defining the internal controls;
organizing a project team to conduct an evaluation;
documenting and evaluating the internal controls at an entry level;
documenting and evaluating the internal controls at a process, a transaction and an application level; and
evaluating overall effectiveness, identifying matters for improvement and establishing a monitoring systems.
Description
    REFERENCE TO RELATED APPLICATIONS
  • [0001]
    The present disclosure is based on and claims the benefit of Provisional Application 60/456,748 filed Mar. 21, 2003, the entire contents of which are herein incorporated by reference.
  • BACKGROUND
  • [0002]
    1. Technical Field
  • [0003]
    The present disclosure relates to auditing. More specifically, to a system and method for auditing information technology.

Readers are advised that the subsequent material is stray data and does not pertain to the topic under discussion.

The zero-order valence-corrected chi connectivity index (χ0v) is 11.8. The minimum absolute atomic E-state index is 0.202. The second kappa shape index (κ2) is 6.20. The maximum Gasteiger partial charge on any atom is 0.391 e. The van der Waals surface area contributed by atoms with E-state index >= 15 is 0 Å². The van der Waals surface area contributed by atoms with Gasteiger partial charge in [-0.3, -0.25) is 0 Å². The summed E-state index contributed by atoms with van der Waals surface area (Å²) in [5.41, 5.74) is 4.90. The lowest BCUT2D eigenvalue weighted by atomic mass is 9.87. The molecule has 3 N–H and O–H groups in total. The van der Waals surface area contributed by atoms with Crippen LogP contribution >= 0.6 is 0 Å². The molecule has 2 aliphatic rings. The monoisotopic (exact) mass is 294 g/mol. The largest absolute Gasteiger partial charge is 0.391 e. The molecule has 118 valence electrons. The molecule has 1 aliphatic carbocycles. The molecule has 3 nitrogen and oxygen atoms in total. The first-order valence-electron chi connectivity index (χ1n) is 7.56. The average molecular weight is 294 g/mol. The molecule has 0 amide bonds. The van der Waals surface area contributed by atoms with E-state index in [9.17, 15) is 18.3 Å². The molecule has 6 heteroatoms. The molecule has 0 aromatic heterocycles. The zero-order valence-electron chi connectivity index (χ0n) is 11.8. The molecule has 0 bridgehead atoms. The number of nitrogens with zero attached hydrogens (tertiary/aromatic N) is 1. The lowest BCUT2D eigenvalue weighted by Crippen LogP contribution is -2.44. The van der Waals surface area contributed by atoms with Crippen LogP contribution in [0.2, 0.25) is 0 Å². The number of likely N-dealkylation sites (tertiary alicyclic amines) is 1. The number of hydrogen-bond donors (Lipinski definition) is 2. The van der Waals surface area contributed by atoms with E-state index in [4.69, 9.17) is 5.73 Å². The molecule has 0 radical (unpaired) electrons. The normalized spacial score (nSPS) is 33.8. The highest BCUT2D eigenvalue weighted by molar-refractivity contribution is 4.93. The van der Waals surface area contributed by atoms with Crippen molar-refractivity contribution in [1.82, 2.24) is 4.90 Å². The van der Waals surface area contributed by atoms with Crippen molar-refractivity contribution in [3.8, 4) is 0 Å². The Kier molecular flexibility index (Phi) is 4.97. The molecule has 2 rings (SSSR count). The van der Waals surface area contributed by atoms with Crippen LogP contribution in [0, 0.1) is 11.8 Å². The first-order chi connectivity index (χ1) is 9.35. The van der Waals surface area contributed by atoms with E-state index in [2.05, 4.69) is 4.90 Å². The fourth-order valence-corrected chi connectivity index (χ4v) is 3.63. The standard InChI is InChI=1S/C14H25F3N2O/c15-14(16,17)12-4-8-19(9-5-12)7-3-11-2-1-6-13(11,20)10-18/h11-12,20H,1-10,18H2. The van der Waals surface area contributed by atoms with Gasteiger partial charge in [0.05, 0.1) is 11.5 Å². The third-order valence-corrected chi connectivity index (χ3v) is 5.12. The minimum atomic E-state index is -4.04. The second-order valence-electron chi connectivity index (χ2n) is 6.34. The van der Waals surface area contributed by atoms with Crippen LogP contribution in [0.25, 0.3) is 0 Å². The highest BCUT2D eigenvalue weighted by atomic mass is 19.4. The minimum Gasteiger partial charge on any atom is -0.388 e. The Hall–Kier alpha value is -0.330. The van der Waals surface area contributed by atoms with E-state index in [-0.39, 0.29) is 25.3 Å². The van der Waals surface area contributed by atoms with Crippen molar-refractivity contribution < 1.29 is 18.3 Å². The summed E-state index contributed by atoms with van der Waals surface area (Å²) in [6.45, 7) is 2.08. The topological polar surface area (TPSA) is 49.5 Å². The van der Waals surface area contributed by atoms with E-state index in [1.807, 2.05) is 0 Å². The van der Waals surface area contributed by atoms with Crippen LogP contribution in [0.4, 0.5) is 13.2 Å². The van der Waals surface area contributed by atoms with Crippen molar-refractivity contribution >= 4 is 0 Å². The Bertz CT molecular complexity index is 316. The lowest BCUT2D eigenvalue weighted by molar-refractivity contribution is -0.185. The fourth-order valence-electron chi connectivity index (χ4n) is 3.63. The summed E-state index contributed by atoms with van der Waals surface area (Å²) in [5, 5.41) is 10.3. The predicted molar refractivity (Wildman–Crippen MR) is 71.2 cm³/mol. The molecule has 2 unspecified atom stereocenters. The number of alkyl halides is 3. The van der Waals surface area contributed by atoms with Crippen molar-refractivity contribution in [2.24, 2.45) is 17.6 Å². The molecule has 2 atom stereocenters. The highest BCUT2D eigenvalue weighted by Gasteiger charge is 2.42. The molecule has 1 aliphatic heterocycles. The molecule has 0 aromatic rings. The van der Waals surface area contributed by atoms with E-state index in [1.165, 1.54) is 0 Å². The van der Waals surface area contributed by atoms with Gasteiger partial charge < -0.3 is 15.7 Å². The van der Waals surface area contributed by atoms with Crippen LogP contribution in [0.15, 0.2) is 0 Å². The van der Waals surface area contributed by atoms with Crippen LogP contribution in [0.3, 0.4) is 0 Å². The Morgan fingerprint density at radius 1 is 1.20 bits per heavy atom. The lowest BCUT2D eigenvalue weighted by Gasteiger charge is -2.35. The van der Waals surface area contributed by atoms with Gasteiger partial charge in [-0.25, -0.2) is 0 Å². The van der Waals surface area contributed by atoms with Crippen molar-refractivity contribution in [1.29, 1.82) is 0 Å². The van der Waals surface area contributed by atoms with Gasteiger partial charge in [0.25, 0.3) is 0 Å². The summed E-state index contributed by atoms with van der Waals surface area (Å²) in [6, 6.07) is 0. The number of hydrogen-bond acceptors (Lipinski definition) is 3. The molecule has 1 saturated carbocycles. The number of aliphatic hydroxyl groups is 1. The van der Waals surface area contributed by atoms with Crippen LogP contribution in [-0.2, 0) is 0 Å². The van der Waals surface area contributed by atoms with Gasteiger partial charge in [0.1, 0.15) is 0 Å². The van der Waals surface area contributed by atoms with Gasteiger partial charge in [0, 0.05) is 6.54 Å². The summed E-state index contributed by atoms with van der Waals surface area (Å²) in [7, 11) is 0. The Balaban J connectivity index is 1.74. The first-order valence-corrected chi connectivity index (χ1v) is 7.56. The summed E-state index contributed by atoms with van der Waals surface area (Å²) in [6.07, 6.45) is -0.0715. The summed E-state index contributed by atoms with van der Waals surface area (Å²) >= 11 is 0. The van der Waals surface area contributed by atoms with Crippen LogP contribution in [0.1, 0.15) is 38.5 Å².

• [0004]
    2. Description of the Related Art
  • [0005]
    Today's enterprises rely heavily on information technology (IT) to preserve the integrity of sensitive financial information. IT systems generally establish control mechanisms to control access to sensitive data. However, these control mechanisms require proper configuration. When improperly configured, sensitive information managed by the IT systems may be insecure, Configuration standards may be used to ensure that IT systems are properly configured. When configuration standards are appropriate, sensitive data is made safer.
  • [0006]
    Even when all configuration standards are appropriate, vulnerabilities existing in the software used by IT systems may compromise the security of sensitive financial information. Vulnerabilities may include software defects that allow for the bypass of established controls.
  • [0007]